Another way it would behave as a radiant barrier is if it was on the outside of the tube, and your goal was to stop your radiant body heat from hitting the tube, or to keep the tube cool if used during the day for solar observing. But at that point, the "bubble wrap" part is pointless, and simple mylar wrap (which which can be had for cheaper) would work just as well.

 

As others have said, dew on the secondary is largely from the broad angle of the sky the secondary mirror is exposed to. This lets it radiate away its heat more rapidly than it should. Extending the length of the tube with literally anything that can be fashioned into a tube, will solve that problem for you. Foam camping mats are popular simply because they are flexible and light weight.

 

In fact, if you *DID* want to actually insulate your telescope tube, then wrapping it in foam camping mats would work far better than that Reflectix stuff. How much value that adds to avoiding dew formation on the secondary or how much it would impede cooldown to ambient, is hard to say.


Edited by CrazyPanda, 11 April 2021 - 10:51 PM.


#6 Max T

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Posted 12 April 2021 - 02:18 AM

Hi Tom,

As others mention, a dew shield would better address the secondary dewing up.   I read somewhere that the length of de shield should ideally be the aperture*1.5 (e.g. an 8" scope should have a 12* dew shield extending out).

 

The great thing with dew shields is that you can easily make a couple of baffles with some black plastic and compass and scissors, and stick the baffles into the dew shield.  

Although the baffles will slightly vignette the image a little, they will also give a nice contrast boost, since they reduce stray light getting into the scope; the best way to remedy stray light is to stop it at source after all.  

 

To test this, tray looking up the inside of the scope with the primary removed and to a before and after dew+baffle rings.   You'll be quite surprised by the halo glow at the mouth of the dob before, and the darkness after with baffles! 

 

As for wrapping the OTA with some insulating material, that will slow tube cool down to ambient, but more importantly if you view for say 1+hrs, the external insulation will prevent the tube cooling *below* ambient during the night and so prevent tube currents forming.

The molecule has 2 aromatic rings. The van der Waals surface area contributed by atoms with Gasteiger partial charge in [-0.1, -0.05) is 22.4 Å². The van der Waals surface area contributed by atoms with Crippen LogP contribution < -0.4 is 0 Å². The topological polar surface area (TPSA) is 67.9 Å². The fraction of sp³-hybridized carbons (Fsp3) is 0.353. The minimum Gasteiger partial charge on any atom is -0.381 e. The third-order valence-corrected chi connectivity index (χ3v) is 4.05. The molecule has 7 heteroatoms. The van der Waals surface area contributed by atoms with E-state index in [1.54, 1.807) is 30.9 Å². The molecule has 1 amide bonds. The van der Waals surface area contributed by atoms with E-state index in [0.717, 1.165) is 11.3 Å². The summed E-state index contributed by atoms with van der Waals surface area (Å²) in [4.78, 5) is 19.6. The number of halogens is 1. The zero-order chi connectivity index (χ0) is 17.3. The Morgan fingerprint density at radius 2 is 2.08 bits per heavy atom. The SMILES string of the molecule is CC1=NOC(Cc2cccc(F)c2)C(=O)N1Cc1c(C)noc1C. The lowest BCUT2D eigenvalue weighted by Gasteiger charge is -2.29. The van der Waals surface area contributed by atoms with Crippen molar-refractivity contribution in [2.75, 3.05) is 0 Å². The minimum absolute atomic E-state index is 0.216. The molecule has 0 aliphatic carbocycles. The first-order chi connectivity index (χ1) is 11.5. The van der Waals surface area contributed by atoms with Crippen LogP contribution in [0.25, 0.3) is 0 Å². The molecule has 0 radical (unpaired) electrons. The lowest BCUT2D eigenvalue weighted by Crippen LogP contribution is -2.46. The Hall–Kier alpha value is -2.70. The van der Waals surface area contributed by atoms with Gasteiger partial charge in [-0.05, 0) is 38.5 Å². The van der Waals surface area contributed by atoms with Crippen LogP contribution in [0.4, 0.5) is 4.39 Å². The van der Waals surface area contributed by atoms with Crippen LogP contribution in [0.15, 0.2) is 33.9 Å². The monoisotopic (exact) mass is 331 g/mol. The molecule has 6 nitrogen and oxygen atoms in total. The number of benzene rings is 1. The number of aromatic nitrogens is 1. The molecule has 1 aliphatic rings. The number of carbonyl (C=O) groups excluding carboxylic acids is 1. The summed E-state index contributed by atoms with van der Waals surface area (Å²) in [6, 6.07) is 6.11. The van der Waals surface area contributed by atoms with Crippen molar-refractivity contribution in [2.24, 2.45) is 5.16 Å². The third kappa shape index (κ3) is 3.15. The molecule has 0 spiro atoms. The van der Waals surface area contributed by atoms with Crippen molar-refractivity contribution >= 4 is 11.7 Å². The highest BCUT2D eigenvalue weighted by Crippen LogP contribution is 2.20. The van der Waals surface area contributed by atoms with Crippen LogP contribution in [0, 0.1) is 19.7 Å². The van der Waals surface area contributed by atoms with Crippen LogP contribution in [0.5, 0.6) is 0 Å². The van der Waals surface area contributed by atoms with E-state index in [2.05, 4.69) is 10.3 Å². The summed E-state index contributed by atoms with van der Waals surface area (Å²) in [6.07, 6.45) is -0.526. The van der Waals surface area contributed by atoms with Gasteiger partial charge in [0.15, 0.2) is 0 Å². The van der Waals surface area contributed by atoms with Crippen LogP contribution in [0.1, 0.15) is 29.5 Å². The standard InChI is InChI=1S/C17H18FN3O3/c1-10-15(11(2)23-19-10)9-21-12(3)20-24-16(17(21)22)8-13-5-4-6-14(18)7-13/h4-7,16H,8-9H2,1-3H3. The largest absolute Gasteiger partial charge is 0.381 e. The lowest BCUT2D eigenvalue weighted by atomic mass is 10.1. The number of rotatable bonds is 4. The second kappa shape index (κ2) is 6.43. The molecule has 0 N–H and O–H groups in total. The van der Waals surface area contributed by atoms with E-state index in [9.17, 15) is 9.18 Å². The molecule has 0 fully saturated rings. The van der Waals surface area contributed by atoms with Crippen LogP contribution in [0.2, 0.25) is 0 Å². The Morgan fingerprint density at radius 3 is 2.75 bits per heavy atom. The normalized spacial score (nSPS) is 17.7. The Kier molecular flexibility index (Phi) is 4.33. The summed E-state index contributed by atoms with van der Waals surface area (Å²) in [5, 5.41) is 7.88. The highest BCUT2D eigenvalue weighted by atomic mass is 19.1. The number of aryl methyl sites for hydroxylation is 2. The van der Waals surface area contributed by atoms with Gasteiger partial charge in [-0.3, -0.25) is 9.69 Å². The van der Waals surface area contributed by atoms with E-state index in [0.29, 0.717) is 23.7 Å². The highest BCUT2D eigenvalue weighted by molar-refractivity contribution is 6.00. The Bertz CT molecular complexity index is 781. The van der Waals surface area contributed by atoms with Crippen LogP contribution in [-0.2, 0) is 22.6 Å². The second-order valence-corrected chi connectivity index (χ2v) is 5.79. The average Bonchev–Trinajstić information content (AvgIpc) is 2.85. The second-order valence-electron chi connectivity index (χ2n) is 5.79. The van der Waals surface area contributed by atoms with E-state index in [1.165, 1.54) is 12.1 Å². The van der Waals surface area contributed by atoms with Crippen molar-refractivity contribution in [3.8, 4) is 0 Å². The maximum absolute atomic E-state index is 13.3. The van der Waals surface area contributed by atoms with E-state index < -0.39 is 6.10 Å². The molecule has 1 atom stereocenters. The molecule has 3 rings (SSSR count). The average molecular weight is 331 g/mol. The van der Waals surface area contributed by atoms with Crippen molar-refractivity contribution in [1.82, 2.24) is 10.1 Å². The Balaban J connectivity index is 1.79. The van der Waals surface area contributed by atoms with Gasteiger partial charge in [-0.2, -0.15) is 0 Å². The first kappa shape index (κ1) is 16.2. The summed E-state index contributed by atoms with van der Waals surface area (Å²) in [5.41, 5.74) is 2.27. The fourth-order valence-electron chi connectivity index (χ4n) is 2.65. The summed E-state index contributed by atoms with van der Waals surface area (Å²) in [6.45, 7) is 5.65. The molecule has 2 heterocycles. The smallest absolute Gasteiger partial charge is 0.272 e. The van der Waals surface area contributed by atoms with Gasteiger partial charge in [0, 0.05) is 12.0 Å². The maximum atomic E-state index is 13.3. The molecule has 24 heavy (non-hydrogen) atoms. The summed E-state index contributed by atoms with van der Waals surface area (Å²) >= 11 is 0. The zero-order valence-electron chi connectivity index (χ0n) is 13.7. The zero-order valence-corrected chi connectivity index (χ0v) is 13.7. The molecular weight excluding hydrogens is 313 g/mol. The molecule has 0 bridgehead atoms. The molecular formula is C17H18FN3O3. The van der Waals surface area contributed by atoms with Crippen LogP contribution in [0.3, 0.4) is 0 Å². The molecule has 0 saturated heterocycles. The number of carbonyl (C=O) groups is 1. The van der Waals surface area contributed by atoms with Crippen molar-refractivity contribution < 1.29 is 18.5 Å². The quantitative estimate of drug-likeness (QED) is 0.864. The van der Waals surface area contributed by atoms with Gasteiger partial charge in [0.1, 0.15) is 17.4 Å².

This will improve your image viewing as the temerature deltas don't interfere with the lightwaves, so a 1/8pv primary can start producing 1/8pv images and not say 1/4pv images.

 

But by far the best way to insulate a solid tube dob is with 1mm polystyrene roll used to insulate walls in houses (https://www.google.c...olystyrene roll).

Apply contact cement (https://tinyurl.com/5c5bmam) to the polystyerene roll and to the inside of the tube, stick together and then apply flocking over the top.

 

Doing this will also slow the secondary from dewing, since the sky-side of the upper dob's metal tube won't be supercooling below ambient and dropping cold air plumes onto the secondary as to chill it and hasten dew forming.

 

More importantly, polystyrene will make the solid tube *thermally inert* which means it vanishes from the view- no impact whatsoever.   And with a boundary fan cooling the mirror to ambient and therefore no thermal deltas within the tube, and no body heat plumes at the mouth of the tube thanks to the dew shield...

... You'll get tack sharp images as the highest strehl possible by the mirrors is delivered with no interference from heat or dew.



#7 dweller25

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Posted 12 April 2021 - 03:30 AM

I’m a big fan of wrapping cats and maks with reflectix.

But for your Newt the best solution to prevent secondary dewing is a long dew shield.


Edited by dweller25, 12 April 2021 - 03:31 AM.

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#8 tloebl

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Posted 12 April 2021 - 09:27 AM

Thanks all, I was talking about Reflectix and looks like my best approach is the extended dew shield at this point. Reflectix is also pretty light so I may use it for the dew shield by spraying the inside surface with anti-reflective black paint to minimize additional stray light.